The RLJ Companies announced the results of a nationwide African American survey conducted by Zogby Analytics. One thousand randomly selected African American adults nationwide were polled by telephone and online survey. The survey reveals current African American sentiment on a range of issues that include the 2016 Presidential Election, opinions about national and current affairs, the Obama Presidency, race relations, and social issues.
Robert L. Johnson, founder and chairman of The RLJ Companies stated, “The RLJ Companies released its second survey in follow up to our 2013 survey as part of our ongoing efforts to ascertain the opinions and views of African Americans. The survey focused on issues most important to the African American community, as well as their attitudes and opinions towards a range of national issues. We hope the results will be informative to people and organizations who are concerned about the views and opinions of over 38 million African Americans represented by this statistically valid survey.”
Before you read these results, we must consider that Robert Johnson is a huge Clinton supporter. He went as far as to slam Barack Obama in 2008 by questioning his leadership due to past drug use and more. That’s not to say the poll isn’t legitimate but we must always consider the source and also the test subjects and size the poll list.
AFRICAN AMERICAN OPINION SURVEY HIGHLIGHTS
2016 Presidential Election
87% of African Americans surveyed are registered to vote and 69% believe they will definitely vote in November.
Hillary Clinton dominates the race among Democrats with 64% of African American voters who will vote for her and 20% of responders chose Bernie Sanders.
Six-in-ten African Americans, or 59%, believe Hillary Clinton will be as good a President for African Americans as President Barack Obama.
If the General Election were held today and Hillary Clinton was the Democratic nominee, the matchup against the following Republican candidates show:
Clinton (83%) v. Trump (7%) with 10% not sure
Clinton (81%) v. Rubio (6%) with 13% not sure
Clinton (81%) v. Cruz (6%) with 13% not sure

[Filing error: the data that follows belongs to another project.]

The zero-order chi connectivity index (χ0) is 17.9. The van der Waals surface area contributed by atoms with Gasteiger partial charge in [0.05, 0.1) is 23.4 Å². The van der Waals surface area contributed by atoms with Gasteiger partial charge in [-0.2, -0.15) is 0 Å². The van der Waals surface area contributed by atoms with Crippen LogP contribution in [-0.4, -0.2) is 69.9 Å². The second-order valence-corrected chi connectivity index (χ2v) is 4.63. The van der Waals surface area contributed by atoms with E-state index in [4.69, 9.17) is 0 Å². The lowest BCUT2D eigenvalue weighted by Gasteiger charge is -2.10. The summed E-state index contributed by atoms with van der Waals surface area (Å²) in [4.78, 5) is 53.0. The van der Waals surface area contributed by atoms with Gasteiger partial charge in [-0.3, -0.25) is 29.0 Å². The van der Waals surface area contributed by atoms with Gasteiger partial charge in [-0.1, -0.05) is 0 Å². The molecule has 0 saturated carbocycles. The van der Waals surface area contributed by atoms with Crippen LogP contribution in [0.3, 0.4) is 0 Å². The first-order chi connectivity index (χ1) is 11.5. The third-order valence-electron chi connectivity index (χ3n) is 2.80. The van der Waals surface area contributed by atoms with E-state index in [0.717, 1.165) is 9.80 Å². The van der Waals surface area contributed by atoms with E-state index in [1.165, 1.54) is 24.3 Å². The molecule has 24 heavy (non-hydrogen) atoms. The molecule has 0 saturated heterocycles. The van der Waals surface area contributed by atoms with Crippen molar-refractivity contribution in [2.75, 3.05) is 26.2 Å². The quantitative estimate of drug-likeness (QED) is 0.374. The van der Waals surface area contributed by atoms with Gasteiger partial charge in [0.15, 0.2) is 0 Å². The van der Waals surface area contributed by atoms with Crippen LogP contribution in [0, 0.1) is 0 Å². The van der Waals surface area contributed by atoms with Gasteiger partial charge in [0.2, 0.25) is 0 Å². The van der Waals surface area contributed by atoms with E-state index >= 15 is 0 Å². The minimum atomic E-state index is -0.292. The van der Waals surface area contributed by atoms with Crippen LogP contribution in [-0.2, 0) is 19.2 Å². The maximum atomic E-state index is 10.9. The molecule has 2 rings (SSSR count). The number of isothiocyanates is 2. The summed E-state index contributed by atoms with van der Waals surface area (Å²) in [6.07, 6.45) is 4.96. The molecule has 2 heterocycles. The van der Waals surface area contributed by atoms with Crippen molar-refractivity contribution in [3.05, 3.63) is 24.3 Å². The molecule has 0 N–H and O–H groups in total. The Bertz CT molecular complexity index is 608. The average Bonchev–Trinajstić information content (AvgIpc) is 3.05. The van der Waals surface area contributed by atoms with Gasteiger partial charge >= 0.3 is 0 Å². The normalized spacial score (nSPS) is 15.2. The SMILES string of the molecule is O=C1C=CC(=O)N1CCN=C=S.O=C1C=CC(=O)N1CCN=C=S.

80% believe that eliminating illegal police shootings of young Black men is the most important issue and an important factor in deciding whom to vote for in the Presidential Election. Other issues include ensuring voting rights (69%), affordable college tuition (68%), income inequality (68%), and terrorism/ISIS (68%) also received a high percentages.
A significant majority of respondents (58%) feel that Black Lives Matter should spend more time both calling for an end to Black on Black murders and drawing attention to police shootings.
African Americans are divided when it comes to gay marriage. One third (33%) strongly agree with the U.S. Supreme Court decision to rule it legal, while 26% strongly disagree.
Two-thirds (66%) of respondents believe that getting an education is an important factor for what African Americans can do for themselves to achieve progress.
59% of respondents would advocate for financial reparations for the past years of slavery.
61% of African Americans surveyed strongly approve of President Barack Obama’s job performance.
Under President Obama, 48% feel better off financially than before he became President
44% believe President Obama did more than expected to help the African American community.
There is a divide when it comes to President Obama’s legacy:
45% believe his legacy will be defined by the fact that he was the first Black President.
46% believe it will be defined mainly on what he accomplished.
Younger voters (58%) believe his legacy will be defined as the first Black President.
Older voters (63%) believe his legacy will be defined by what he accomplished.